Skip to main content
U.S. flag

An official website of the United States government

Injection-induced earthquakes

January 1, 2019

Earthquakes in unusual locations have become an important topic of discussion in both North America and Europe, owing to the concern that industrial activity could cause damaging earthquakes. It has long been understood that earthquakes can be induced by impoundment of reservoirs, surface and underground mining, withdrawal of fluids and gas from the subsurface, and injection of fluids into underground formations. Injection-induced earthquakes have, in particular, become a focus of discussion as the application of hydraulic fracturing to tight shale formations is enabling the production of oil and gas from previously unproductive formations. Earthquakes can be induced as part of the process to stimulate the production from tight shale formations, or by disposal of wastewater associated with stimulation and production. Here, I review recent seismic activity that may be associated with industrial activity, with a focus on the disposal of wastewater by injection in deep wells; assess the scientific understanding of induced earthquakes; and discuss the key scientific challenges to be met for assessing this hazard.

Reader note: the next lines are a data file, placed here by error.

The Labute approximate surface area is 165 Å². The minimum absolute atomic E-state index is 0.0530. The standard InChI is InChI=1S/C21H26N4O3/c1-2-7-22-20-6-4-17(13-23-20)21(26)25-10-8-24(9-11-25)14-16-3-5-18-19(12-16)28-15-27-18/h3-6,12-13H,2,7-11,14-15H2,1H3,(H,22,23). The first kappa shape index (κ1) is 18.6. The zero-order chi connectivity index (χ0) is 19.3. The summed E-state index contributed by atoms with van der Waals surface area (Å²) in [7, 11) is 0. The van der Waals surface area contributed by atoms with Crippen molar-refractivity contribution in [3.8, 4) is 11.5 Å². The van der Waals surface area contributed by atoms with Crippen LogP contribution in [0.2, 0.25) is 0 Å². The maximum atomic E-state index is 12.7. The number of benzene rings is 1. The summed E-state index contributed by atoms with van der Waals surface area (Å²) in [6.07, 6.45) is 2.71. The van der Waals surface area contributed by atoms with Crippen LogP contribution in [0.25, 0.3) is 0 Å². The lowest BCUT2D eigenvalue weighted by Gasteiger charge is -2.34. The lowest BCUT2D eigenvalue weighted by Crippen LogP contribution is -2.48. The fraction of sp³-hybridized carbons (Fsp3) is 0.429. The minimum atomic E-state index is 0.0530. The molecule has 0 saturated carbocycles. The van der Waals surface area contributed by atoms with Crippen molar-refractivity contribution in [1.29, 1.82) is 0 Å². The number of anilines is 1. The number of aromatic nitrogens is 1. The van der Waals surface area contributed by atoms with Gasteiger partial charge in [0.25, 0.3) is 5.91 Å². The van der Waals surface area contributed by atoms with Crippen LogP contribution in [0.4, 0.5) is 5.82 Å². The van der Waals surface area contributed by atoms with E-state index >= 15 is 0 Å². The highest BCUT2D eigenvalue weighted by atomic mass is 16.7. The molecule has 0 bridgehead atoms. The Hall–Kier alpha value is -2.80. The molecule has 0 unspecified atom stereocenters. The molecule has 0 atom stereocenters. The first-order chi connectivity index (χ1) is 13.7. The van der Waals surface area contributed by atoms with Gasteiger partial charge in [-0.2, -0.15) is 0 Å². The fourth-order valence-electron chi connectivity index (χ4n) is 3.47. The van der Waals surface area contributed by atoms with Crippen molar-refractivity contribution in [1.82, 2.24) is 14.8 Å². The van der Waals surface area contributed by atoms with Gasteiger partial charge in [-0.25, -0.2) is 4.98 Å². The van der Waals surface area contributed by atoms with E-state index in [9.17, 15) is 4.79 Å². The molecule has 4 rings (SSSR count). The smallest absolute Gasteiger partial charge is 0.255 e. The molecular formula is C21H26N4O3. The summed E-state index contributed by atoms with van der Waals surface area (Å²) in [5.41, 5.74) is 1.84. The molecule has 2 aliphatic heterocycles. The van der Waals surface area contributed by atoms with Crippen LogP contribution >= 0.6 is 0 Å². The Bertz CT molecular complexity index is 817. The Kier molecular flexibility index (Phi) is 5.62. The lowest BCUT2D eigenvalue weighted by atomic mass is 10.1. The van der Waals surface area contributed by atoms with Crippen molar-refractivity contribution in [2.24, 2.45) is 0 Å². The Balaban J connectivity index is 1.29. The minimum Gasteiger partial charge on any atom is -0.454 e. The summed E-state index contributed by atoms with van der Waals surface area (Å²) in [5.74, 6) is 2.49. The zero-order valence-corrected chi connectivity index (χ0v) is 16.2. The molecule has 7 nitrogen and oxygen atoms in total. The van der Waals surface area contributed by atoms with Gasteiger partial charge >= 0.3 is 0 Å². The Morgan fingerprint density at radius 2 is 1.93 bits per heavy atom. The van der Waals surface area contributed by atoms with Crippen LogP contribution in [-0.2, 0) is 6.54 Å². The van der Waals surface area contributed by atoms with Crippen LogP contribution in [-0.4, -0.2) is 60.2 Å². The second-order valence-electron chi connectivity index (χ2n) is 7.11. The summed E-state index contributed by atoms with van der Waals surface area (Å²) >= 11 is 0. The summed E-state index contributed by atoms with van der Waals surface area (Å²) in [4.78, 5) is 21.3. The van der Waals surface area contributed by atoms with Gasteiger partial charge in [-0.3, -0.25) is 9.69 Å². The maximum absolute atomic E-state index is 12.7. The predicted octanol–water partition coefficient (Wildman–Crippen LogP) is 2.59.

Publication Year 2019
Title Injection-induced earthquakes
DOI 10.1126/science.1225942
Authors William L. Ellsworth
Publication Type Article
Publication Subtype Journal Article
Series Title Science
Index ID 70203307
Record Source USGS Publications Warehouse
USGS Organization Earthquake Science Center